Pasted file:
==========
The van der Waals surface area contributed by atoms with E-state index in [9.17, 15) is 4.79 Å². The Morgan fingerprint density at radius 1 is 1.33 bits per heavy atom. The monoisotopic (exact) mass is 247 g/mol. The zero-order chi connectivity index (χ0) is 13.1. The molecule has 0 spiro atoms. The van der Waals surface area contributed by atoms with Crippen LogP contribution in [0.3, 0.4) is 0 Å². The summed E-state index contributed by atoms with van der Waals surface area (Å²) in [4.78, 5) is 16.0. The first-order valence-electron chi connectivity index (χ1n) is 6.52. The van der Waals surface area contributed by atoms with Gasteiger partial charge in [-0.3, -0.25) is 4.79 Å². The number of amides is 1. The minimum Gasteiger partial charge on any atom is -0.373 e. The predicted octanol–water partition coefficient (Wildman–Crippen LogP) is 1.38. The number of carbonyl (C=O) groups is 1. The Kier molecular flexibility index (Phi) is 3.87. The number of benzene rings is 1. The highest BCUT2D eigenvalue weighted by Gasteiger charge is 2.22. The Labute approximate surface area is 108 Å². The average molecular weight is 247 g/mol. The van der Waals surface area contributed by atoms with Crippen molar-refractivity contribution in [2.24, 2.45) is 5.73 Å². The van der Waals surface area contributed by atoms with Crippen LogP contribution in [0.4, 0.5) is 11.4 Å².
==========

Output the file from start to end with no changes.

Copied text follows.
The van der Waals surface area contributed by atoms with E-state index in [9.17, 15) is 4.79 Å². The Morgan fingerprint density at radius 1 is 1.33 bits per heavy atom. The monoisotopic (exact) mass is 247 g/mol. The zero-order chi connectivity index (χ0) is 13.1. The molecule has 0 spiro atoms. The van der Waals surface area contributed by atoms with Crippen LogP contribution in [0.3, 0.4) is 0 Å². The summed E-state index contributed by atoms with van der Waals surface area (Å²) in [4.78, 5) is 16.0. The first-order valence-electron chi connectivity index (χ1n) is 6.52. The van der Waals surface area contributed by atoms with Gasteiger partial charge in [-0.3, -0.25) is 4.79 Å². The number of amides is 1. The minimum Gasteiger partial charge on any atom is -0.373 e. The predicted octanol–water partition coefficient (Wildman–Crippen LogP) is 1.38. The number of carbonyl (C=O) groups is 1. The Kier molecular flexibility index (Phi) is 3.87. The number of benzene rings is 1. The highest BCUT2D eigenvalue weighted by Gasteiger charge is 2.22. The Labute approximate surface area is 108 Å². The average molecular weight is 247 g/mol. The van der Waals surface area contributed by atoms with Crippen molar-refractivity contribution in [2.24, 2.45) is 5.73 Å². The van der Waals surface area contributed by atoms with Crippen LogP contribution in [0.4, 0.5) is 11.4 Å².